Sunday, October 30


Today's Houston Chronicle carries a Charles Krauthammer column that is scathing in its response to Brent Scowcroft's well-publicized opposition to the war in Iraq and, for that matter, Scowcroft's unwavering conviction that any form of regime change is wrong. Scowcroft was National Security Advisor under Bush '41. Krauthammer is unsparing:

Of course, Scowcroft's opposition to toppling Saddam is neither surprising nor new. Indeed, we are now seeing its third iteration. He had two cracks at Saddam in 1991 and urged his President Bush to pass them both up — first, after Saddam's defeat in the Gulf War when the road to Baghdad was open, and then, days later, during a massive U.S.-encouraged uprising of Kurds and Shiites when America stood by and allowed Saddam to massacre his opponents by the tens of thousands. (One of the reasons for Iraqi wariness during the U.S. liberation 12 years later was the memory of our past betrayal and suspicions about our current intentions in light of that betrayal.)

Terming Scowcroft a foreign policy realist, Krauthammer goes on to define such "realists" in these terms:

Realists prize stability above all, and there is nothing more stable than a ruthlessly efficient dictatorship. Which is why Scowcroft is the man who six months after Tiananmen Square toasted those who ordered the massacre; who, as the world celebrates the Beirut Spring that evicted the Syrian occupation from Lebanon, sees not liberation but possible instability; who can barely conceal a preference for Syria's stabilizing iron rule.

Even today Scowcroft says, "I didn't think that calling the Soviet Union the 'evil empire' got anybody anywhere." Tell that to Natan Sharansky and other Soviet dissidents for whom that declaration of moral — beyond geopolitical — purpose was electrifying, and helped galvanize the dissident movements that ultimately brought down the Soviet empire.

It was not brought down by diplomacy and arms control, the preferred realist means for dealing with the Soviet Union. It was brought down by indigenous revolutionaries, encouraged and supported by Ronald Reagan, a president unabashedly dedicated not to detente with evil, but its destruction — i.e., regime change.

For realists such as Scowcroft, regime change is the ultimate taboo.

Scowcroft, writes Krauthammer, is undeterred in his criticism of the Bush Administration and the neocons he's convinced pushed the president into taking out Saddam, embroiling the United States in a difficult and costly war in the Middle East.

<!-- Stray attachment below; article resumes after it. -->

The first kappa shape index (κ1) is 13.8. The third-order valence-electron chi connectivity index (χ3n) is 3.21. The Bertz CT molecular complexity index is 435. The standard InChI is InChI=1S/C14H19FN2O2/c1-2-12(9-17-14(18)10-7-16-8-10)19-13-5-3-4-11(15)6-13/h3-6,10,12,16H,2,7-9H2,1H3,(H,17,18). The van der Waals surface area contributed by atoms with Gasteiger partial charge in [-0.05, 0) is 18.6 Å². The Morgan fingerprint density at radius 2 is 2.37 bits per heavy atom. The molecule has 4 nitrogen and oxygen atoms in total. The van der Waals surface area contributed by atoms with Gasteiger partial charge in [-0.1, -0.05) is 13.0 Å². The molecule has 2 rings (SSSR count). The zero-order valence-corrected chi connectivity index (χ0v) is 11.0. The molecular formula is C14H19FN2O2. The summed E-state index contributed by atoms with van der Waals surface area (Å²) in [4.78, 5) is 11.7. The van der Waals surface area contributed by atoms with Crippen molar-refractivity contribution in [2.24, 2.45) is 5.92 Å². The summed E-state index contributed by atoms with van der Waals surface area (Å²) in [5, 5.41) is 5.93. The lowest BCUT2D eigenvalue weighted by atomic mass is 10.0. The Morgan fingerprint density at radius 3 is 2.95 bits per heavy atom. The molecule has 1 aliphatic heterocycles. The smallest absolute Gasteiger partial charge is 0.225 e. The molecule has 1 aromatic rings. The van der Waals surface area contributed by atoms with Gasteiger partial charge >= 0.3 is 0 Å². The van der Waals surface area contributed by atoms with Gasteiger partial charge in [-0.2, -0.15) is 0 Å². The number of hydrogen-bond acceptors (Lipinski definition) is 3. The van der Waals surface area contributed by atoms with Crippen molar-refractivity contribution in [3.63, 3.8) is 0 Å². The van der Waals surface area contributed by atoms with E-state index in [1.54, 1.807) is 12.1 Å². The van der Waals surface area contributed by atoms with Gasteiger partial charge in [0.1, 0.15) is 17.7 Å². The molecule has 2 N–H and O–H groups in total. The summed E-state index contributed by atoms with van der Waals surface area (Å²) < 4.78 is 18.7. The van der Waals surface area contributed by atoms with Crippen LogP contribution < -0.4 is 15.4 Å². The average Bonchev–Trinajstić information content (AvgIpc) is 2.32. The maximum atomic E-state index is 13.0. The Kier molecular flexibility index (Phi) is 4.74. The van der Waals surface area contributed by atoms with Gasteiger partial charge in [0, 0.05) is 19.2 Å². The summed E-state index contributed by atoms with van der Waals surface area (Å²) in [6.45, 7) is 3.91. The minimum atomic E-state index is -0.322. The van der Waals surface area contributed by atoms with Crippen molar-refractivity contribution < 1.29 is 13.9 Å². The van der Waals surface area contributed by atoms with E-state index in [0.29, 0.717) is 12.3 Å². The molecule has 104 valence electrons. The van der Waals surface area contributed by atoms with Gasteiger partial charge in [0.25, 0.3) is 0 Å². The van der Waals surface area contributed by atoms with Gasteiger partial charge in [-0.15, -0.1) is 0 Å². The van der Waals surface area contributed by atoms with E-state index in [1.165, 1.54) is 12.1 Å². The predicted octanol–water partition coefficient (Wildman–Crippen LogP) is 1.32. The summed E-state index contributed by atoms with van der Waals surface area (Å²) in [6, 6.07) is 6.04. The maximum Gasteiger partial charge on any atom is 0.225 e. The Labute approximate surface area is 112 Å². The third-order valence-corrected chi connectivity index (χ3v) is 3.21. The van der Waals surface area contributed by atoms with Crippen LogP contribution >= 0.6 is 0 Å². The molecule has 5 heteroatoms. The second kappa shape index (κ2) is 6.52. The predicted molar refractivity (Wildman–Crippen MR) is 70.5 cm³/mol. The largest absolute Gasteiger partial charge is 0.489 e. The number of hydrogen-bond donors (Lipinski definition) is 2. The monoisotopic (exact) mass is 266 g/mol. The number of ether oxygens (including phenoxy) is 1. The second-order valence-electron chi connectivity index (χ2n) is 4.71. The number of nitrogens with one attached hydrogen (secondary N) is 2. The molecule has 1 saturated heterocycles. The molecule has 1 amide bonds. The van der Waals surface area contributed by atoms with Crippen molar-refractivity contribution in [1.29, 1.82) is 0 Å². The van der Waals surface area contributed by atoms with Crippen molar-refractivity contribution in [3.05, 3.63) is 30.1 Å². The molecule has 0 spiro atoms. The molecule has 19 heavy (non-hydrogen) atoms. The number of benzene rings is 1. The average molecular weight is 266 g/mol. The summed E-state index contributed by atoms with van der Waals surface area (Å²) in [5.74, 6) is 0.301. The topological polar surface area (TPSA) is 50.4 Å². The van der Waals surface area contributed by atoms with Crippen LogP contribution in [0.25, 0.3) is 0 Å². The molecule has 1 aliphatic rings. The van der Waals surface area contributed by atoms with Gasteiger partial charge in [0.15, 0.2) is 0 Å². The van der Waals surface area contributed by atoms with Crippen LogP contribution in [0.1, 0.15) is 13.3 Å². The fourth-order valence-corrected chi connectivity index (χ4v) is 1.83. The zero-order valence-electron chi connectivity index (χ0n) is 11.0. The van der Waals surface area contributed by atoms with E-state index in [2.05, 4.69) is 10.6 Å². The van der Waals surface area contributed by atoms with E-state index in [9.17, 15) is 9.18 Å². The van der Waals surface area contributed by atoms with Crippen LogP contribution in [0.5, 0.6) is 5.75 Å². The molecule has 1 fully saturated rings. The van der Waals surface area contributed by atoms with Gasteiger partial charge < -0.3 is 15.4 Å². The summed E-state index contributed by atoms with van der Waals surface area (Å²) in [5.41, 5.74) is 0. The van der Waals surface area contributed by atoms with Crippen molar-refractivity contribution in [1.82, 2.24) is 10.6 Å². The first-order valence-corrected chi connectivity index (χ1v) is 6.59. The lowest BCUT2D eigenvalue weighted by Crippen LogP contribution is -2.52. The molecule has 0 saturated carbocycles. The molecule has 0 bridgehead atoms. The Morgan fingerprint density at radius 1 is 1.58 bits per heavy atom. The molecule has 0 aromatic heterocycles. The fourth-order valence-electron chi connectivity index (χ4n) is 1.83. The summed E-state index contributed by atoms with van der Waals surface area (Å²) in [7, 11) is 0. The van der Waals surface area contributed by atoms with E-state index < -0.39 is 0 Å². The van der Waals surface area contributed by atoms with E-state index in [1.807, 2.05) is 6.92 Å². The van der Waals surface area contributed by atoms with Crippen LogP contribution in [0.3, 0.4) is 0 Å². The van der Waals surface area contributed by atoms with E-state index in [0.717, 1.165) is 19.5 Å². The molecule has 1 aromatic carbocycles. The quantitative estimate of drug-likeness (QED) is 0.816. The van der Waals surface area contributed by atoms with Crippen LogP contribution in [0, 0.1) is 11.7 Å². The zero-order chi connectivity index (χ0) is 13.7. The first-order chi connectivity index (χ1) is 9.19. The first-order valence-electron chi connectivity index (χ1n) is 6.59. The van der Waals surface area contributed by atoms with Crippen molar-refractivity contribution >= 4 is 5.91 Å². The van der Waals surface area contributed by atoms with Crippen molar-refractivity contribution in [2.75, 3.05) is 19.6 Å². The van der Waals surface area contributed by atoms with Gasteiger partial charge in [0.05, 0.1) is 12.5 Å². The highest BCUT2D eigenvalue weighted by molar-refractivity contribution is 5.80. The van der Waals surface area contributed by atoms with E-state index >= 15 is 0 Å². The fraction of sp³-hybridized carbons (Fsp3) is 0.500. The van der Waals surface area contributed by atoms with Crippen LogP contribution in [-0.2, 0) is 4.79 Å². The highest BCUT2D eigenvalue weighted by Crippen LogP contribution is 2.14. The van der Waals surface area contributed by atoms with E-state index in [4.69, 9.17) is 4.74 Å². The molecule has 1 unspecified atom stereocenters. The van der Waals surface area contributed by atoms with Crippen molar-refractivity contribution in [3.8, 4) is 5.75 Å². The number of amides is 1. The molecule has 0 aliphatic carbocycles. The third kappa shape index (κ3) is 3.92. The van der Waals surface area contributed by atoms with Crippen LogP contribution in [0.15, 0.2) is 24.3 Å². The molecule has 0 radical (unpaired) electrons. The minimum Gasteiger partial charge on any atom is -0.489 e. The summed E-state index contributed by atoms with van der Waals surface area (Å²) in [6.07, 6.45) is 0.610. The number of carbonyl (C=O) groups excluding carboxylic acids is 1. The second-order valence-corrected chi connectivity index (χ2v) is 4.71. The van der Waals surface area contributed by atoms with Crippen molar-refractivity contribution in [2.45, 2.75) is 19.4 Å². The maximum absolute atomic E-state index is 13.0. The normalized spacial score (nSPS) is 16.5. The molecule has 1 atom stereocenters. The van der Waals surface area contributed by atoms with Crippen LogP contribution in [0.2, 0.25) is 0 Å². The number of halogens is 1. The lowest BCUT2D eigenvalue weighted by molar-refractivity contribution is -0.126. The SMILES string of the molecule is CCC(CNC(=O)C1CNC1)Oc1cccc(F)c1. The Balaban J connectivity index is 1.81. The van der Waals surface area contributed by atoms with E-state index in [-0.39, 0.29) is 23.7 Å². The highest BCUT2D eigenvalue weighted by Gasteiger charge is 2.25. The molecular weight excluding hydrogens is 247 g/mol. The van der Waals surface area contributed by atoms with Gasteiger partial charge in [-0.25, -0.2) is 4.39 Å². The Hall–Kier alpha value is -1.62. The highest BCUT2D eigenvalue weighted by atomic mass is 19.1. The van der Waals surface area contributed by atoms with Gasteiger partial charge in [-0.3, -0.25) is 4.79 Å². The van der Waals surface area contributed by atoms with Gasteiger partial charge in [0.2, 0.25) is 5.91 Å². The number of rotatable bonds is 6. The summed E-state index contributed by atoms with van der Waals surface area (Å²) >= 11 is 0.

Krauthammer concludes with this dagger to the heart:

It is not surprising that Scowcroft, who helped give indecency a 12-year life extension, should disdain decency's return. But we should not.

From the piece in "The New Yorker" (linked above), Scowcroft's pessimism about the efficacy of the war in Iraq is described in kinder terms:

He is not terribly optimistic. He feels very heavily the weight of history, and history isn’t telling him that things will turn out well. He’s hoping they will, I believe, and, from what I can tell, this is a sincere hope, even if a good turn of events in Iraq would prove him wrong in his analysis. This is an eighty-year-old man who wants to see his country safe and secure and prosperous. I’m not sure he’s right, of course—sometimes the realists overestimate the difficulties that come with change. But I think it’s fair to say that the country would be better off if Scowcroft was at least heard out by the current Administration.

The "New Yorker" article probes the so-called "rift" between traditional conservatives and the so-called neocons over the war and the belief by some conservatives (e.g., George Will) that many of the neocons (e.g., Paul Wolfowitz) are "liberals with guns."

Are the conservatives turning against the neoconservatives?

They’ve been doing so for some time. Just read George Will. Their complaint is that neoconservatives aren’t conservative; they’re liberals with guns. Conservatives tend to take Scowcroft’s more jaundiced view of human nature. Paul Wolfowitz, on the other hand, is a liberal, but a liberal who believes that transformation can be brought about by force, not just persuasion. Obviously, there are other breaches within the Republican Party, on the Harriet Miers nomination, on spending, and on and on.

Both sides, in their support or criticism of the war, come across as a touch extreme, but if the terrorist insurgency in Iraq can eventually be corralled, the WMDs issue as an ill-founded, faulty intelligence-based pretext for war will simply become the background noise for a stunning foreign policy victory in a part of the world that has been known for any number of diplomatic peace initiatives that proved as hollow and failed as the covenant Neville Chamberlain forged with the devil incarnate. To Bush's credit, he has braved the criticism and persisted in his unflagging belief that freedom and liberty must prevail in the face of the harsh realities of Islamofascism-spawned terrorism.

POSTSRIPT: This post at "Big Lizards," which includes a link to "stirring words" published at "Iraq The Model," is apropos of why Scowcroft's criticism of George W. Bush may be misplaced. Do read it.